Tahlia Burton is a veteran of the United States Air Force, where she served six years as a Chinese, Pashto, and French cryptologic language analyst. She spent four years working real-time intelligence operations out of Fort Meade, Maryland, where she supported special operations units in five U.S. combatant commands. In 2014, she was named "Airman of the Year" at the squadron and group levels. After being honorably discharged, Tahlia was accepted to Columbia University where she currently studies political science and human rights.
The young, hefty, sweat-soaked gun runner slams the accelerator of the dilapidated jalopy and checks the sideview mirror. “Objects in mirror are closer than they appear,” it taunts, also displaying a cohort of Kalashnikov-armed Iraqi insurgents in the not-so-distant distance. Bullets whiz by his face, barely missing their intended targets. His partner is in the passenger seat, and shouts over the fire of AKs: “They’re gettin’ closer, come on man, go!” The truck is on empty, so the old Jordanian smuggler dangles perilously out of the side of the truck as he attempts a refuel. They’re losing speed, and the insurgents are gaining. Everyone panics. All seems lost.
Six years ago, 31-year-old Swedish pilot Emelie Bonin was given the kind of devastating news that every human being dreads. She was told she had cervical cancer — a potentially fatal disease that stole the lives of nearly 270,000 women around the world in 2012. But last year, she received a diagnosis that all cancer patients and their loved ones desperately hope for: After a years-long fight, she was in remission.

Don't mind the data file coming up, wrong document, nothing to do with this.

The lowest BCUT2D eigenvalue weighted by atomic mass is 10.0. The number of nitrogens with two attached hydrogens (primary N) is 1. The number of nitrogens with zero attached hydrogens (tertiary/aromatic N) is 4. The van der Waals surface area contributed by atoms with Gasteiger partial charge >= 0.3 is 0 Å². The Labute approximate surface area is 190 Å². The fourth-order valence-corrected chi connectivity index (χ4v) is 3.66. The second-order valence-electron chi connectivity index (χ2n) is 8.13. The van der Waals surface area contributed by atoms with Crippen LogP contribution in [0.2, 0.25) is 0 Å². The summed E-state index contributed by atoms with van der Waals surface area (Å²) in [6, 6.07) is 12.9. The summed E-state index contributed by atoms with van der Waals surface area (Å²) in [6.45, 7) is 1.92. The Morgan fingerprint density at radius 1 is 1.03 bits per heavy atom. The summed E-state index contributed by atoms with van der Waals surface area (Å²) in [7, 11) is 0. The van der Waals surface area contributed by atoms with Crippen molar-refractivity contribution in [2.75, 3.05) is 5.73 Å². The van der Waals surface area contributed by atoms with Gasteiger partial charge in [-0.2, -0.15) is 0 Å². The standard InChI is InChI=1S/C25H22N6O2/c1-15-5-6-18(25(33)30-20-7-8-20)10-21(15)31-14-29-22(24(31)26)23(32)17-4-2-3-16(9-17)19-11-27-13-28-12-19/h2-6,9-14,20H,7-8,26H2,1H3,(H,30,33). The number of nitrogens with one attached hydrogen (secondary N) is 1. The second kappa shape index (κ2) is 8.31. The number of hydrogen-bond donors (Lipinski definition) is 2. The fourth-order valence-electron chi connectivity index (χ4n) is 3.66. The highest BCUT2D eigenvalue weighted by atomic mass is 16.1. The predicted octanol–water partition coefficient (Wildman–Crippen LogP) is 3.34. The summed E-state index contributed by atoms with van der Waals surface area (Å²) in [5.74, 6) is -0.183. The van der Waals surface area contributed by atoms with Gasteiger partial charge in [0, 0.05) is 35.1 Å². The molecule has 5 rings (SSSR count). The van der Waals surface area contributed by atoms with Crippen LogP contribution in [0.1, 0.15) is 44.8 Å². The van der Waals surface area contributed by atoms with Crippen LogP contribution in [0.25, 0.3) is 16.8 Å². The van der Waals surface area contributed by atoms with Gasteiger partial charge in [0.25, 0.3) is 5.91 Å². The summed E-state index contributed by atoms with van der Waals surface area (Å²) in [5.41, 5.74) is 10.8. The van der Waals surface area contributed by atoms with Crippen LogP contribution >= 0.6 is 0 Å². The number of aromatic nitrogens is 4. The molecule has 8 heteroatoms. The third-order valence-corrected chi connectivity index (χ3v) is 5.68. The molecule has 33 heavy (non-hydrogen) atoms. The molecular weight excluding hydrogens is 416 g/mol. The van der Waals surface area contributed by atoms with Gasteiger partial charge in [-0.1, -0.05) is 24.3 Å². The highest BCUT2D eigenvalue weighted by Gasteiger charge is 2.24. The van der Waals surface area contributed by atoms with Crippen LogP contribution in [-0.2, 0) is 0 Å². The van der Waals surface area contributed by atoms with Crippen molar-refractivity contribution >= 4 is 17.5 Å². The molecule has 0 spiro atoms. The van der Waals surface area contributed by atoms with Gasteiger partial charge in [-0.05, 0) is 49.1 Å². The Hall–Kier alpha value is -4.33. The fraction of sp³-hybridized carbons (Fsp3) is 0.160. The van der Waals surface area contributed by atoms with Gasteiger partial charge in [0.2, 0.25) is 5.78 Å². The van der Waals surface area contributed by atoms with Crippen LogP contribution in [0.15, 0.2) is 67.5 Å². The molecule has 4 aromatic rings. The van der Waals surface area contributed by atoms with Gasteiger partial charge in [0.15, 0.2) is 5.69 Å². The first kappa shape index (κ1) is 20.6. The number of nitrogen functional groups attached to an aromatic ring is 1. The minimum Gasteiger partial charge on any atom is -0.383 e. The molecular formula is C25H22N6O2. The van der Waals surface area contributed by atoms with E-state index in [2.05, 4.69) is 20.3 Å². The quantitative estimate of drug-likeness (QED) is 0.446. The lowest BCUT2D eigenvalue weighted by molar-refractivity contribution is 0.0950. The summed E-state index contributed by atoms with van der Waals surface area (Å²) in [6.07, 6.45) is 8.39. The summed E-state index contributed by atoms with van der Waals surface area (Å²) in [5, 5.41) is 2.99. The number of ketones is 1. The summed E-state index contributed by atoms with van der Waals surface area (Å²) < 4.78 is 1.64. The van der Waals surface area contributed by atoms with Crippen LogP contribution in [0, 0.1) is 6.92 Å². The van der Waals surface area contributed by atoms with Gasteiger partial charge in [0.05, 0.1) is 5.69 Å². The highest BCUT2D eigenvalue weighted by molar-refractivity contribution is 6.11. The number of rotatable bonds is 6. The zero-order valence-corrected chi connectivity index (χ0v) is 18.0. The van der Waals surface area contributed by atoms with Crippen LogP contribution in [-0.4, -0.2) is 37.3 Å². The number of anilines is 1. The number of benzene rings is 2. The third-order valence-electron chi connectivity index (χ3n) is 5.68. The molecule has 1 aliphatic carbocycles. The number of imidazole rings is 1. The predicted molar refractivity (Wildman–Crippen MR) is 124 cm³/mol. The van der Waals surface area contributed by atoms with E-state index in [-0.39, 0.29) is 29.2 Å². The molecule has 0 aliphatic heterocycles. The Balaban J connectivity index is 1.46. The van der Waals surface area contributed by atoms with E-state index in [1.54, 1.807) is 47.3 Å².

Laws were looser back in the olden days of the U.S. military. If you were a soldier during the Civil War and you screwed up big time, you were looking at a truly painful consequence. It wasn’t uncommon to be flogged or tied up by the thumbs for your misdeeds back then — and it took our country nearly a century to realize that corporal punishment was probably bad for troops and morale. Here are 10 crazy punishments that used to be legal in the U.S. armed forces.
If you screw up your cashier duties at McDonald’s, chances are your boss won’t smoke you, unless he wants a harassment suit brought against him. In the military world, we live by a different set of rules and laws, one in which we forfeit many of our previously enjoyed rights and freedoms. The U.S. armed forces follow the Uniform Code of Military Justice, a set of legal conventions that was born from the 69 Articles of War in 1775. Although our current rendition of the UCMJ wasn’t signed into law until 1950 by President Harry S. Truman, it sure feels as though some of the punishments contained within its bindings date back to colonial times.
A quick and easy blood donation can help pave the way to better healthcare for veterans — and also provide answers to complex medical questions — through a new gene study program conducted by the Department of Veterans Affairs.